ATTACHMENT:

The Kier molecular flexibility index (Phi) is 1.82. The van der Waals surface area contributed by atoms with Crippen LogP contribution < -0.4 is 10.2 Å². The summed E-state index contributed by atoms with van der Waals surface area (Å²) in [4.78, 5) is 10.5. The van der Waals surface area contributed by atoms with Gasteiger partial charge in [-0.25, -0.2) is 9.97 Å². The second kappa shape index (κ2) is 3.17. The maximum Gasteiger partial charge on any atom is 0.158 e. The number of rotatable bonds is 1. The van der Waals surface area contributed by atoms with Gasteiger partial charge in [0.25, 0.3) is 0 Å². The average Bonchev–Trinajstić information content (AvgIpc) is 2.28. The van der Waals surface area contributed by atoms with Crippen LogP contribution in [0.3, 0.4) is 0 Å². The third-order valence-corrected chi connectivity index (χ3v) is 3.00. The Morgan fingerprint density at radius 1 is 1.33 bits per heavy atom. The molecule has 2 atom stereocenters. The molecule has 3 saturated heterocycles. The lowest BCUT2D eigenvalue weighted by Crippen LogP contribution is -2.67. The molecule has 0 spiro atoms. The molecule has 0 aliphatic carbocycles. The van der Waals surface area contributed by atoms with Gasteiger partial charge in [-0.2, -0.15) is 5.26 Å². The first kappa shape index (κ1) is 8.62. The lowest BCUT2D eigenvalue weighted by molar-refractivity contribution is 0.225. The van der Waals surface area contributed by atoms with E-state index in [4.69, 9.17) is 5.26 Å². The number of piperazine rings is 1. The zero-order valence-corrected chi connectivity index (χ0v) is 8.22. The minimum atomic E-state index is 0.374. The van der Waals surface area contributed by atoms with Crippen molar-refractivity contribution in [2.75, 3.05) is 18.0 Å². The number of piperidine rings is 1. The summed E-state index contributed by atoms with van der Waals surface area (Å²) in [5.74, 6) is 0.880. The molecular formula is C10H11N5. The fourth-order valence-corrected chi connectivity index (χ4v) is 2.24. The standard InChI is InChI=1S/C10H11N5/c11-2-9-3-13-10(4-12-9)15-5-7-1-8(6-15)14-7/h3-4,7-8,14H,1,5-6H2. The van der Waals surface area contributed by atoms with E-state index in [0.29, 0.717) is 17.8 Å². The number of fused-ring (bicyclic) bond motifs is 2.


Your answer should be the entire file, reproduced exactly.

The Kier molecular flexibility index (Phi) is 1.82. The van der Waals surface area contributed by atoms with Crippen LogP contribution < -0.4 is 10.2 Å². The summed E-state index contributed by atoms with van der Waals surface area (Å²) in [4.78, 5) is 10.5. The van der Waals surface area contributed by atoms with Gasteiger partial charge in [-0.25, -0.2) is 9.97 Å². The second kappa shape index (κ2) is 3.17. The maximum Gasteiger partial charge on any atom is 0.158 e. The number of rotatable bonds is 1. The van der Waals surface area contributed by atoms with Gasteiger partial charge in [0.25, 0.3) is 0 Å². The average Bonchev–Trinajstić information content (AvgIpc) is 2.28. The van der Waals surface area contributed by atoms with Crippen LogP contribution in [0.3, 0.4) is 0 Å². The third-order valence-corrected chi connectivity index (χ3v) is 3.00. The Morgan fingerprint density at radius 1 is 1.33 bits per heavy atom. The molecule has 2 atom stereocenters. The molecule has 3 saturated heterocycles. The lowest BCUT2D eigenvalue weighted by Crippen LogP contribution is -2.67. The molecule has 0 spiro atoms. The molecule has 0 aliphatic carbocycles. The van der Waals surface area contributed by atoms with Gasteiger partial charge in [-0.2, -0.15) is 5.26 Å². The first kappa shape index (κ1) is 8.62. The lowest BCUT2D eigenvalue weighted by molar-refractivity contribution is 0.225. The van der Waals surface area contributed by atoms with E-state index in [4.69, 9.17) is 5.26 Å². The number of piperazine rings is 1. The zero-order valence-corrected chi connectivity index (χ0v) is 8.22. The minimum atomic E-state index is 0.374. The van der Waals surface area contributed by atoms with Crippen molar-refractivity contribution in [2.75, 3.05) is 18.0 Å². The number of piperidine rings is 1. The summed E-state index contributed by atoms with van der Waals surface area (Å²) in [5.74, 6) is 0.880. The molecular formula is C10H11N5. The fourth-order valence-corrected chi connectivity index (χ4v) is 2.24. The standard InChI is InChI=1S/C10H11N5/c11-2-9-3-13-10(4-12-9)15-5-7-1-8(6-15)14-7/h3-4,7-8,14H,1,5-6H2. The van der Waals surface area contributed by atoms with E-state index in [0.29, 0.717) is 17.8 Å². The number of fused-ring (bicyclic) bond motifs is 2.